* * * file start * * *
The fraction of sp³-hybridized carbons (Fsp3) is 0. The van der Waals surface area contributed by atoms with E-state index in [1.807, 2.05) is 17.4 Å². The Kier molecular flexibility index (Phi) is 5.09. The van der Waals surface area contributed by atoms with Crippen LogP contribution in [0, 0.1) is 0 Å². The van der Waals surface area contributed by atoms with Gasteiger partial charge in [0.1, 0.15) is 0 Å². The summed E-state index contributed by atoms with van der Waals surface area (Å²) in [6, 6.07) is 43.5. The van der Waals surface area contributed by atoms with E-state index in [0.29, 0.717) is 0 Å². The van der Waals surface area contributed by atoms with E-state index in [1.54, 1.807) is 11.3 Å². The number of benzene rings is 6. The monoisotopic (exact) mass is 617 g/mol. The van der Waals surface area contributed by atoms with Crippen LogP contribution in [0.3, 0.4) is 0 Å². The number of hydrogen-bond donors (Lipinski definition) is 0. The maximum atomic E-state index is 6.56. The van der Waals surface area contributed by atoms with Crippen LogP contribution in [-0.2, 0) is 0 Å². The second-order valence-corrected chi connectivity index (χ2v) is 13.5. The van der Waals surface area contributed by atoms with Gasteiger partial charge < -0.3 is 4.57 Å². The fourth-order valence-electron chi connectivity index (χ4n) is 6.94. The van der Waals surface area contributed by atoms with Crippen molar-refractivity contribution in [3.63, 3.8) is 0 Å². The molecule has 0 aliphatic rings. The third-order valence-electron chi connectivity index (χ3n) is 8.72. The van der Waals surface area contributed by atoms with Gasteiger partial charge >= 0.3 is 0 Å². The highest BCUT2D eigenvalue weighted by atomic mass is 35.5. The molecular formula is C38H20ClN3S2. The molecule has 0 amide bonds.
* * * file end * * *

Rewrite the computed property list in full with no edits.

The fraction of sp³-hybridized carbons (Fsp3) is 0. The van der Waals surface area contributed by atoms with E-state index in [1.807, 2.05) is 17.4 Å². The Kier molecular flexibility index (Phi) is 5.09. The van der Waals surface area contributed by atoms with Crippen LogP contribution in [0, 0.1) is 0 Å². The van der Waals surface area contributed by atoms with Gasteiger partial charge in [0.1, 0.15) is 0 Å². The summed E-state index contributed by atoms with van der Waals surface area (Å²) in [6, 6.07) is 43.5. The van der Waals surface area contributed by atoms with E-state index in [0.29, 0.717) is 0 Å². The van der Waals surface area contributed by atoms with E-state index in [1.54, 1.807) is 11.3 Å². The number of benzene rings is 6. The monoisotopic (exact) mass is 617 g/mol. The van der Waals surface area contributed by atoms with Crippen LogP contribution in [0.3, 0.4) is 0 Å². The number of hydrogen-bond donors (Lipinski definition) is 0. The maximum atomic E-state index is 6.56. The van der Waals surface area contributed by atoms with Crippen LogP contribution in [-0.2, 0) is 0 Å². The second-order valence-corrected chi connectivity index (χ2v) is 13.5. The van der Waals surface area contributed by atoms with Gasteiger partial charge < -0.3 is 4.57 Å². The fourth-order valence-electron chi connectivity index (χ4n) is 6.94. The van der Waals surface area contributed by atoms with Crippen molar-refractivity contribution in [3.63, 3.8) is 0 Å². The molecule has 0 aliphatic rings. The third-order valence-electron chi connectivity index (χ3n) is 8.72. The van der Waals surface area contributed by atoms with Gasteiger partial charge >= 0.3 is 0 Å². The highest BCUT2D eigenvalue weighted by atomic mass is 35.5. The molecular formula is C38H20ClN3S2. The molecule has 0 amide bonds.